Edwy Searles Brooks

IntroBritish writer
Was Author 
From United Kingdom 
Type Literature 
Birth 11 November 1889 
, London
Death 2 December 1965 

(aged 76 years)
Star sign Scorpio

Edwy Searles Brooks (11 November 1889 – 2 December 1965) was a British novelist who also wrote under the pen-names Berkeley Gray, Victor Gunn, Rex Madison, and Carlton Ross. Brooks was born in Hackney, London. He is believed to have written around 40 million words.

Life and work

Brooks published his first short story, “Mr Dorien’s Missing £2000”, in July 1907, when he was seventeen. His first major breakthrough came in 1910, when the paper The Gem gave him an assignment to publish a serial named “The Iron Island”, the main character being Frank Kingston.

In 1912, he wrote his first Sexton Blake stories and in 1915, started writing stories for the Nelson Lee Library, becoming the lead writer of the detective series after which the publication was named. In 1917 he started the St. Frank’s series in that paper, the stories for which he is best remembered. Additional serial assignments followed, including those featuring Clive Derring and Sexton Blake. In 1918, he launched the character of Rupert Waldo, an early superhero.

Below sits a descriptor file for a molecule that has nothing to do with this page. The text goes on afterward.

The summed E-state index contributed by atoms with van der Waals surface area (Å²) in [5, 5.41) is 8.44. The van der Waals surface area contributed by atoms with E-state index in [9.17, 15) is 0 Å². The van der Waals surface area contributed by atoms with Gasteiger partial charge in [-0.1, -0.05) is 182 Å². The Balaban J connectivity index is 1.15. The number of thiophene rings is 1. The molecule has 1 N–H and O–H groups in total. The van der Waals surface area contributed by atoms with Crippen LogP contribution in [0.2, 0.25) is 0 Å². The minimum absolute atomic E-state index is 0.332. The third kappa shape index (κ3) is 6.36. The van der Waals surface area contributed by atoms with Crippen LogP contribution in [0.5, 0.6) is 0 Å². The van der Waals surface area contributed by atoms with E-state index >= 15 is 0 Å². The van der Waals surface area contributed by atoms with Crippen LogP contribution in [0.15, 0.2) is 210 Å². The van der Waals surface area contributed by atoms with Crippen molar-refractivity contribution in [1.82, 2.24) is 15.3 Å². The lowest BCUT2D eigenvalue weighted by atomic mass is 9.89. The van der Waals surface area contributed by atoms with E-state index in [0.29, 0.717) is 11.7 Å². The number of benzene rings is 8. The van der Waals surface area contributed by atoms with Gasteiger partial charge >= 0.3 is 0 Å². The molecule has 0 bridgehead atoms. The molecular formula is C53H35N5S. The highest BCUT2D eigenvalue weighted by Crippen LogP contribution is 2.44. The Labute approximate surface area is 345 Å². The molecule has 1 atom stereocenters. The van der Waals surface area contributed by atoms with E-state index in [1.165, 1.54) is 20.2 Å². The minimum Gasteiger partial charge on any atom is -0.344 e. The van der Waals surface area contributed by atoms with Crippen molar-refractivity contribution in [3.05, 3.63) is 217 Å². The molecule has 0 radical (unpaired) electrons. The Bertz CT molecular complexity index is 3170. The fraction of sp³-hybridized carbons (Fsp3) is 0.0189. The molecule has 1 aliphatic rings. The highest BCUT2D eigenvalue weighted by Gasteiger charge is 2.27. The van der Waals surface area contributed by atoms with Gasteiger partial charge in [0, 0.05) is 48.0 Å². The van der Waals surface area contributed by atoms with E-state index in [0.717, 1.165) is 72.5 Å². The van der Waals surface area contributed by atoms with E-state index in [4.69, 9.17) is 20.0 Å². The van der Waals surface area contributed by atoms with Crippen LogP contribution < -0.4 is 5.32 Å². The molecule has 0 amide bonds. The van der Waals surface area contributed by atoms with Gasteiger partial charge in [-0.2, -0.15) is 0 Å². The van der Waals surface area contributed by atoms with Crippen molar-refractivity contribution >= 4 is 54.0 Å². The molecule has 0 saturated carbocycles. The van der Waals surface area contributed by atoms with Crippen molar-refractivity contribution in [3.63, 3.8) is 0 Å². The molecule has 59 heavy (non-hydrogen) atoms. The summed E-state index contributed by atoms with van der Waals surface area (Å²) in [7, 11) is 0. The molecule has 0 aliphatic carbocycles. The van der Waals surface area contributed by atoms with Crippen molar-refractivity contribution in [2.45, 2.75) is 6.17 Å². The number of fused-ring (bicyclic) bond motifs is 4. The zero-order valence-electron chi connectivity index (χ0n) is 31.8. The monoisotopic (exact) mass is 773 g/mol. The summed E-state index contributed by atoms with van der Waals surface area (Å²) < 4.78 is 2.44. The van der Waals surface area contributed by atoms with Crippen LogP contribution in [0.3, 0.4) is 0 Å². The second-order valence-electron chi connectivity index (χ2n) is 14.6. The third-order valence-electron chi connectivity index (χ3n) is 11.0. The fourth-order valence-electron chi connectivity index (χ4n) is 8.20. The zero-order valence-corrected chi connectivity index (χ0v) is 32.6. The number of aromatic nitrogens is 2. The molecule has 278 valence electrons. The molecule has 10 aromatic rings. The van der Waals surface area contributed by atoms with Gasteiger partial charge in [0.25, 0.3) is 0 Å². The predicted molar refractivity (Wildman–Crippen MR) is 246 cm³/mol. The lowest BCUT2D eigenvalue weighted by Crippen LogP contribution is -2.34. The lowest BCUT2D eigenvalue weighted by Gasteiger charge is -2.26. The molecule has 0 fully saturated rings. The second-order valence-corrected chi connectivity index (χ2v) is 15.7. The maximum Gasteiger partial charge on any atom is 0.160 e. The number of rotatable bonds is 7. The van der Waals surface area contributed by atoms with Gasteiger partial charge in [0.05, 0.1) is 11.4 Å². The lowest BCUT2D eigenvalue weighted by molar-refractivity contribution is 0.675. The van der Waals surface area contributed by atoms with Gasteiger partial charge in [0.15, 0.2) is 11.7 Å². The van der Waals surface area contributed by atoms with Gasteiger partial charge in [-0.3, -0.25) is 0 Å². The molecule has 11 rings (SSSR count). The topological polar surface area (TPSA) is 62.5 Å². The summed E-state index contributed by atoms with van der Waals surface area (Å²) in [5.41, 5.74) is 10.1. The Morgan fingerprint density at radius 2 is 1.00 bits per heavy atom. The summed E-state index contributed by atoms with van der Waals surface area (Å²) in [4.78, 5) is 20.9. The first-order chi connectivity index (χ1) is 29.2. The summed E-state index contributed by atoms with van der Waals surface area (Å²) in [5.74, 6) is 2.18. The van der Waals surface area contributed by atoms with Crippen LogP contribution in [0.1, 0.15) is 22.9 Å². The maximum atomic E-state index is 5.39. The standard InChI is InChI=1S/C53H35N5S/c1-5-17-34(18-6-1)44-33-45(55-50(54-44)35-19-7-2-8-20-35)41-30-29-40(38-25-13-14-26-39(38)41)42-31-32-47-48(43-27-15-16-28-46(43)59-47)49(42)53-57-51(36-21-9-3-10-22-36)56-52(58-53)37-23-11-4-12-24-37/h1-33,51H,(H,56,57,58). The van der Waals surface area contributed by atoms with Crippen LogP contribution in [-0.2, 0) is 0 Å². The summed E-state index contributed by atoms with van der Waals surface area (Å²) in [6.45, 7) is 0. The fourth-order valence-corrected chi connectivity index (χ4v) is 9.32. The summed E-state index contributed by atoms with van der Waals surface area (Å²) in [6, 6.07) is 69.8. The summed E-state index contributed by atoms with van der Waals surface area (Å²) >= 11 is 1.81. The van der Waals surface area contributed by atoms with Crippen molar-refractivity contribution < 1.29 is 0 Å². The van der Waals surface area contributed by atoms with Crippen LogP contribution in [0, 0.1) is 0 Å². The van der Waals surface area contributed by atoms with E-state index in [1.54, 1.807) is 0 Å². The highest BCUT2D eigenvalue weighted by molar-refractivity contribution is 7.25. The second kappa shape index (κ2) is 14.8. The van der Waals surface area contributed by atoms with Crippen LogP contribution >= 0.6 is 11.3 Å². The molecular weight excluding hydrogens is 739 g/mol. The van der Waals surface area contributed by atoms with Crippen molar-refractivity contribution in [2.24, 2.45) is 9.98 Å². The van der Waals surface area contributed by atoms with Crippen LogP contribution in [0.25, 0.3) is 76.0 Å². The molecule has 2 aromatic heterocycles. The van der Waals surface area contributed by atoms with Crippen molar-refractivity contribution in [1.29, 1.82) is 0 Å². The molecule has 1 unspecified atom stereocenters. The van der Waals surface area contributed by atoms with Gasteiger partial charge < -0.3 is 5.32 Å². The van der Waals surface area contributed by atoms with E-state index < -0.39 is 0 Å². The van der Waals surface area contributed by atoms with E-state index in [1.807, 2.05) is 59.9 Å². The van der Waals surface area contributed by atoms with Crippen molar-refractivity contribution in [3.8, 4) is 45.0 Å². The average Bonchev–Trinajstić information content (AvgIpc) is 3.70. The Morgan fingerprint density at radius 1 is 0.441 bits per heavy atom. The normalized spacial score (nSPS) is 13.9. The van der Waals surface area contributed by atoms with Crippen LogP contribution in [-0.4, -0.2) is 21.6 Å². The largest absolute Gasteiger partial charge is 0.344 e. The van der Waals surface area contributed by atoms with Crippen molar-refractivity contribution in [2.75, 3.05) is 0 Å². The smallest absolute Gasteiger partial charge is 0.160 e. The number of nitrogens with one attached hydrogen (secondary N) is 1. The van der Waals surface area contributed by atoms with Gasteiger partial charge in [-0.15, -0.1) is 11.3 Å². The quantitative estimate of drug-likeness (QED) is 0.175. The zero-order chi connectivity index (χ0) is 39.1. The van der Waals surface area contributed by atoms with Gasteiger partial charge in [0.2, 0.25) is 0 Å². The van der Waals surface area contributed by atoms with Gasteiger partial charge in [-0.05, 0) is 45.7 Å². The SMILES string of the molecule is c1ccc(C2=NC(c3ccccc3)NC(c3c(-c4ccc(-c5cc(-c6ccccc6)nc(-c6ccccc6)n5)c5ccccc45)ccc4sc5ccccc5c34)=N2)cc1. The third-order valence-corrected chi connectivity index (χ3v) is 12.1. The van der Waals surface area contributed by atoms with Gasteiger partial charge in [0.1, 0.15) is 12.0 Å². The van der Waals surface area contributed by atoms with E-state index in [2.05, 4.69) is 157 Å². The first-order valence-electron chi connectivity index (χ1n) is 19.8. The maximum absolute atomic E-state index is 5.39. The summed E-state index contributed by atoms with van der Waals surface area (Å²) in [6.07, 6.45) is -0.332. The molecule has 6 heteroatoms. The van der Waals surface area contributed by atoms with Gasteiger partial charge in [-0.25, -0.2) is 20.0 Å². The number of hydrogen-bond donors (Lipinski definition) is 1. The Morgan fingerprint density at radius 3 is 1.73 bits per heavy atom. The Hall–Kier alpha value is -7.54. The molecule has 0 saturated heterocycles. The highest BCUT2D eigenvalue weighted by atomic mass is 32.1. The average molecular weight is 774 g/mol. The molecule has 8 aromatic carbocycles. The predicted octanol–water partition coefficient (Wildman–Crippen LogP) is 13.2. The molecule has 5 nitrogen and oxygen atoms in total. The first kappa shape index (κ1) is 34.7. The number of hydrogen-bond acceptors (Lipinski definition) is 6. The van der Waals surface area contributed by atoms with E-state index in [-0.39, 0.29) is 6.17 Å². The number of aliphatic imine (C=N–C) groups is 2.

In 1918, he married Frances Goldstein, who became his assistant and collaborator through the years. The two took great pride in delivering clean manuscripts for publication throughout their careers. They became a cornerstone of the Amalgamated Press imprints.

The magazines that had published his stories started running into financial trouble in the 1930s, and Brooks started publishing hardcover novels for the adult market in 1938 with the first novel in the Norman Conquest series under the pseudonym of Berkeley Gray. He also published stories and novels as Victor Gunn featuring Ironsides Cromwell. He may have also continued publishing stories through D C Thomson & Co. Ltd, a Dundee-based rival of Amalgamated that was less affected by paper shortage.

His serialized novels included the Norman Conquest and Ironsides Cromwell stories. Dare-Devil Conquest formed the basis for the 1954 movie Park Plaza 605 starring Tom Conway.